Tag Archive: Josselin Ouanna


Noumea – Updated Thursday QF Results

Once again lovingly cut-and-pasted by my overtaxed typing fingers. You’re welcome!

[2] J Huta Galung (NED) b G Burquier (FRA) 64 75
[3] G Muller (LUX) b F Cipolla (ITA) 63 16 63
V Millot (FRA) b [6] J Ouanna (FRA) 36 76(0) 76(2)
A Gensse (FRA) b P Cervenak (SVK) 76(6) 64

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Challenger Noumea Thursday Preview – Quarter-Finals

[Another annoying note from the editor: below please revel in the insanely popular previewing stylings of Noumea Bureau Chief and New Caledonia Tennis Aficionado Mr. Jonathan Artman. Upon completion of this year’s event, his daily Noumea previews will be collected into a compendium and released as a lovely coffee table book]
 
Thursday sees the quarter-finals take place in New Caledonia, and we begin to progress to the nitty-gritty stages of the Championships.

Augustin Gensse and Pavol Cervenak (the latter you may know from his doubles exploits) will face-off in the low-key quarter-final (hey, they can’t all be big games).

2nd seed Jesse Huta Galung will be the opposition for local boy Gregoire Burquier, who is a surprise name in the draw. Currently ranked at 233, his highest in his career thus far, the 26-year-old was not expected to do much this week in all honesty but has strung up a good few wins already. Galung will represent by far his toughest test yet, however. The young Dutchman ought to end the Frenchman’s glory hopes today, in straight sets. Infact, with Igor Sijsling departing early in somewhat shocking fashion, Jesse is arguably the favourite to win the 2011 Noumea title.

The all-French clash sees Josselin Ouanna pit his skills against Vincent Millot who has really earned his quarter-final spot with wins over Marc Gicquel and a confident Amir Weintraub. Ouanna has not had things easy playing the likes of Rik de Voest, who can be a challenging opponent on his day.  But the Frenchman, not renowned for having a great deal of hair at the best of times [editor’s note: LOL], has performed admirably thus far in 2011. I expect Ouanna to end his compatriot’s impressive run but Millot oughtn’t bow down easily.

Arguably the most interesting clash on Thursday will see Gilles Muller play the Italian and former Champion here in Noumea, Flavio Cipolla. Muller was expected to get at least this far but he has not progressed in the fashion that was likely of him – he dropped a set to both Danai Udomchoke and little known Clement Reix from France. Conversely, Flavio has seen off his opponents in straight sets thus far and destroyed his experienced opponent, David Guez; it must be said, however, that the Frenchman is known for his off-days now and then. Or perhaps, a bit more often than “now and then”.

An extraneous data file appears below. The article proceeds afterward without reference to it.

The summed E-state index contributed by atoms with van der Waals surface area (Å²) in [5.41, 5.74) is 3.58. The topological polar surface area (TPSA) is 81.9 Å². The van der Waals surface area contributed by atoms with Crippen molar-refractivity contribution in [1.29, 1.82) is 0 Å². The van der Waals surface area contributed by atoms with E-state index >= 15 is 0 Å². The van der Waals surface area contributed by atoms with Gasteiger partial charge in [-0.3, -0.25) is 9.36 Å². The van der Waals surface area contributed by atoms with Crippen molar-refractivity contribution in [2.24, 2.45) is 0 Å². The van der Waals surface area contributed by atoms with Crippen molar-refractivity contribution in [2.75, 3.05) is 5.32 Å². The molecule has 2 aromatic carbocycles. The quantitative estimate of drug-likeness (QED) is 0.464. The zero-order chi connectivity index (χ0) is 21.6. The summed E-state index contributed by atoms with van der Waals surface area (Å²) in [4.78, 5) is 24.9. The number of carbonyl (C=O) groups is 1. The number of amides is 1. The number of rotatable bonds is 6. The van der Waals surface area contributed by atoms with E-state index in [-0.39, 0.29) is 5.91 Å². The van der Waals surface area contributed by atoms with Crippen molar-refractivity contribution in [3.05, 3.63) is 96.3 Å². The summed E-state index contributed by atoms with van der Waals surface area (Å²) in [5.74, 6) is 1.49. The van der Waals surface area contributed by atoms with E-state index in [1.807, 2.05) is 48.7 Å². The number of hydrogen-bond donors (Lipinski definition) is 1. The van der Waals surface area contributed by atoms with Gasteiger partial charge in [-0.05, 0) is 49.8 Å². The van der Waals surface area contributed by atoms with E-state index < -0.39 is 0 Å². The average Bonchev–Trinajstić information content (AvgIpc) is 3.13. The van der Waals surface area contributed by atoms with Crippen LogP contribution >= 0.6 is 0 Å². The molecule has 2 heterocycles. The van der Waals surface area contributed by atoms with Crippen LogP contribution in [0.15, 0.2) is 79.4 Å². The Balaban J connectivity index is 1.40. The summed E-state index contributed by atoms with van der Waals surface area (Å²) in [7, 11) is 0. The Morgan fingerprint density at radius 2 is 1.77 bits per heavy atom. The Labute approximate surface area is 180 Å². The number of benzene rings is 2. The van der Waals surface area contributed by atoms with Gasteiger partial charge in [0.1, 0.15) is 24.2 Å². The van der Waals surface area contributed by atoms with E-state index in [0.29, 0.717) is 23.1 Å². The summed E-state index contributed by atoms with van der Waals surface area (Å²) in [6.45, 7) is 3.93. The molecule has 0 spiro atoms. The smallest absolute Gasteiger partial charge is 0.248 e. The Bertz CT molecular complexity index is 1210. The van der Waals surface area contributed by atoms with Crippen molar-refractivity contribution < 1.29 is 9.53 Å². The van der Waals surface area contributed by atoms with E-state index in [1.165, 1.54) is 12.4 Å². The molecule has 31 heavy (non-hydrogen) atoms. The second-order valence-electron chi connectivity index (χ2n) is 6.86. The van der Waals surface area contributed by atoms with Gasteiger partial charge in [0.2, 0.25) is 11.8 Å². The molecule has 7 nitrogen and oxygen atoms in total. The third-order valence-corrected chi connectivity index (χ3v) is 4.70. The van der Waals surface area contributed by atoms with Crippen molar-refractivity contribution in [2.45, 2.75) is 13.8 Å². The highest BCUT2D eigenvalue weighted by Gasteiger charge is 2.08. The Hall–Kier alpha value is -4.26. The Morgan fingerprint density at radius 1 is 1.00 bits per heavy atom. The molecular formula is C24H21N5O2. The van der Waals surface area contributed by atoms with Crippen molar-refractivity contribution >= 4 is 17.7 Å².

I am going for an Italian victory as he seems to be blessed in this place. Muller has not convinced this week and he will have to improve markedly to defeat Cipolla. If he plays in the same manner as he has done already, Cipolla will beat him quicker than he can polish off a home-made stone-baked ciabatta.

Stone-Baked Ciabatta

Noumea Wednesday Recap

[another dispatch from Jon Artman, Noumea Bureau Chief]

On a busy Wednesday, giant Gilles Muller saw off Clement Reix as expected; however the match was again extended to 3 sets, which was a big surprise. The Frenchman took the first set 6-4 before the Luxembourger rallied to win 4-6, 6-1, 6-4.

Flavio Cipolla continued his reign over Noumea tennis with a 6-1, 6-0 demolition of Frenchman David Guez. I expected Cipolla to be victorious, although not in such comfortable fashion. An excellent show by the Italian.

Josselin Ouanna defeated Rik de Voest as predicted in straight sets, 6-2, 6-4. The big South African improved his play in the 2nd set but was unable to force a decider.

File Photo of Josselin Ouanna (right) with compatriot and Brisbaniac Adrian Mannarino

Exciting young talent Amir Weintraub saw his brilliant run of 8 wins halted by improving Frenchman Vincent Millot. Despite dropping the first set Millot came back to trump Weintraub with a 3-6, 7-5, 7-5 victory.

Jesse Huta Galung of the Netherlands continued his easy passage in to the latter stages of the tournament with a straight sets victory over Ivo Klec 6-4, 6-4.

[Editor’s note: although Jesse did tweet: “Weather extremely cramped, seldom felt so bad after a game. Tomorrow quarterfinals.” Tweetdeck translation]

Challenger Noumea Day 3 Preview

[Editor’s note: For this preview, we once again leave you in the capable typing hands of Mr. Jonathan Artman, our New Caledonian Bureau Chief. Give him a holler on the Twitter @jonnyboy613 or, alternately, holler at him in the comments.]

Flavio Cipolla v David Guez

A favourite with the locals and a former Champion in the New Caledonian island, Flavio Cipolla of Italy will face off against the vastly experienced Frenchman David Guez for a place in the quarterfinals. In the last round Cipolla saw off compatriot Matteo Viola in straight sets whereas Guez dealt similar damage to his South African opponent, Fritz Wolmarans. In some ways Guez’s comfortable victory was a surprise as Wolmarans had hugely impressed at the backend of the 2010 season. Moreover, the Frenchman’s form had deteriorated rapidly as the season progressed, but his victory on Monday may be a sign that he is looking to 2011 for a fresh start and a new chapter in his indifferent tennis career.

Cipolla thrives on the courts and is clearly comfortable with the tropical weather and conditions. Apart from winning the title here a few years ago, he was also a beaten finalist last year against the German Florian Mayer, who is now well inside the top 50 of the rankings.